By Aya Elamroussi
It is 40 degrees on a sunny, windy March afternoon. Crisp air competes with the sun’s rays against my face, and I hop around the piles of snow to cross the street. I climb up the steps of an apartment building and take off my shoes before I enter the prayer space. I feel my toes go ice-cold as they curl into the flimsy red carpet — attempting to insulate as much heat as my thin, black socks can capture. The heat hasn’t been on for a while. Everyone sits uncomfortably with their jackets tightly fastened. The other women and I sit in silence, listening to the Friday prayer sermon next door from an intercom. An older woman sits near me with her feet pressed against a small space heater. I continue to shiver.
As I look around, I notice that we sit surrounded by random, mismatched objects. An out-of-use printer sits on top of a pool table. A plastic, white tablecloth ripped at its edges conceals a cluttered, beige metal desk. A five-foot metal fan stands in a corner near the window. A three-shelf, mahogany-colored bookcase leans against a white wall. It holds Qurans, paper folders, a cardboard box, a clipboard, a yellow and green plastic toy boat and two bottles of Elmer’s glue.
This is what worship looks like for Muslims in Bayonne, N.J.
This past March brought the sad news that the Bayonne Zoning Board refused to approve the building of an Islamic community center and mosque. To make matters worse, we can no longer use the space we had been using because our community has grown.
We had to resort to the apartment-turned prayer rooms. Our plight is especially hard now as we approach the holy month of Ramadan on Saturday. Ramadan is a time for us to reconnect with God, but we have no space that is fitting for that kind of worship.
“I remember our first Jummah (Friday prayer service) there were maybe 30 people,” said Waheed Akbar, one of the Muslim leaders in Bayonne who has been in the frontlines of this issue. “But now we have two [prayer services] with about 130 people each.”
Akbar emigrated from Pakistan at age 10 to Jersey City, N.J. His parents immigrated to America seeking opportunities for a better life. Since Jersey City’s Muslim population is quite large, Akbar grew up active in his Muslim community.
He was the Jersey City chapter coordinator for Young Muslims, a grassroots organization that fosters a safe environment for high school and university Muslim students to question and learn about their faith.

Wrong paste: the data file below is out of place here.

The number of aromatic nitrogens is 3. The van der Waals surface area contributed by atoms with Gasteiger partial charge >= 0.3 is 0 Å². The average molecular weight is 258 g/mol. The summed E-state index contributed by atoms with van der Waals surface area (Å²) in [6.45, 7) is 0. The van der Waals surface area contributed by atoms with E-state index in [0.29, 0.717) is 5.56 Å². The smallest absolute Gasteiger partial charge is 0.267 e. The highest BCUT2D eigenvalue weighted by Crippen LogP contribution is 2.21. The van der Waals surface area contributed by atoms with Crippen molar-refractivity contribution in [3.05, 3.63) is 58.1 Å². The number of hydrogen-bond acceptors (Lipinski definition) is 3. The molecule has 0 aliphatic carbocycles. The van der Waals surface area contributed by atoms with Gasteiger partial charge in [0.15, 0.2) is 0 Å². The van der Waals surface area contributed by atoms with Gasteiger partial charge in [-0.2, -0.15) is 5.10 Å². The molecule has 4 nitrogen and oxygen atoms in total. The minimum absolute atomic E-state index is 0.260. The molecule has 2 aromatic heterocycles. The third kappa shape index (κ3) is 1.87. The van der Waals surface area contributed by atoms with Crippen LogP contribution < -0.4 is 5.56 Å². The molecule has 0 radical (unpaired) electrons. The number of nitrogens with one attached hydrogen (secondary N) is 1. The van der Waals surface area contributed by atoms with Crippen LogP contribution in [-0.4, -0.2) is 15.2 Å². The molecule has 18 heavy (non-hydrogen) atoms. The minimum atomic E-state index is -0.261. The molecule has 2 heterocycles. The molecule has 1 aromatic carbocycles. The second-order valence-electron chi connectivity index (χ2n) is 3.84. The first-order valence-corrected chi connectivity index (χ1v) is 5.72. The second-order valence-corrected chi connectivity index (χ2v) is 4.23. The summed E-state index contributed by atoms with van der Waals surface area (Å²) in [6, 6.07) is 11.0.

Akbar moved to Bayonne in 2003 and made it his mission to establish a proper place where Muslims can gather and practice their faith.
It began with a 1,500-square-foot basement of a church in 2006. But as more Muslims attended, the community overgrew the space. Sometimes the basement got so full, we had to pray in the parking lot.
We tried to find a new space with the permission of the zoning board, but the board denied our bid. Their reason? Traffic congestions and zoning concerns. The real reason? Bigotry.
During one of the zoning board meetings, opponents of the mosque held and waved signs that said, “IF THE MOSQUE COMES THE MAYOR [GOES],” written in blue and red text on white poster boards. Since then, The New York Times reported the Department of Justice is looking at discrimination as the reason for the zoning board’s decision. I called the DOJ and was told that if the case isn’t on the Department’s website, then the investigation hasn’t begun. The DOJ website makes no mention of the case. Given that Jeff Sessions now heads the DOJ, I am concerned about whether the Department will pursue the investigation.
The board members and those who opposed the mosque may not have known it, but their actions led to my and the rest of the Muslim community’s deprivation of a place to practice our religion in the city I call home. Akbar and I can’t help but feel deep spiritual homelessness.
“We’re scattered,” Akbar. “Not having a place to congregate gives me a homeless feeling.”
This past Saturday marked the start of the holiest month in the Islamic calendar— Ramadan, in which we fast from sunrise to sunset, attend mosque, pray, recite the Quran and get involved in charity work.
For me, it is a special month because it is a time when I renew my spiritual connection with God. And while one may wonder why can’t I do that at any time during the year, I tell you that as a Muslim, I believe Ramadan is a highly spiritual month because it is a month of soul-cleansing and relationship-building with God. In turn, while the mosque is the heart of a Muslim community any day of the year, it becomes increasingly vital during Ramadan.
“The mosque has always been a central part of communal life for Muslims,” said Hina Sanaullah, a 24-year-old Muslim activist and Bayonne resident. “It also is a center for education, refuge for the needy, an outlet for community services and activism, a space for building bridges among people and a source of peace.”
But right now, the Muslim community in Bayonne is not at peace. We see the denial of a holy place for us by the city’s zoning board as another example of Islamaphobia.
“I feel very dejected,” said Dina Sayedahmed, a Bayonne Muslim resident. Sayedahmed, 22, wears hijab, a headscarf she chooses to wear. Because she is a visibly Muslim woman, she is subject to Islamophobic comments nearly on the daily. She told me she gets comments like “go back to your country” and “rag-head or “towel-head” from strangers.
“But it was always easy to brush [them] off, because [they] didn’t really affect me too much. But now with the mosque issue, it affects me directly, and it affects my community,” she said. “That’s where it gets very personal, and that’s when you start to feel like you’re really not wanted here.”
Aya Elamroussi is a spring communications intern.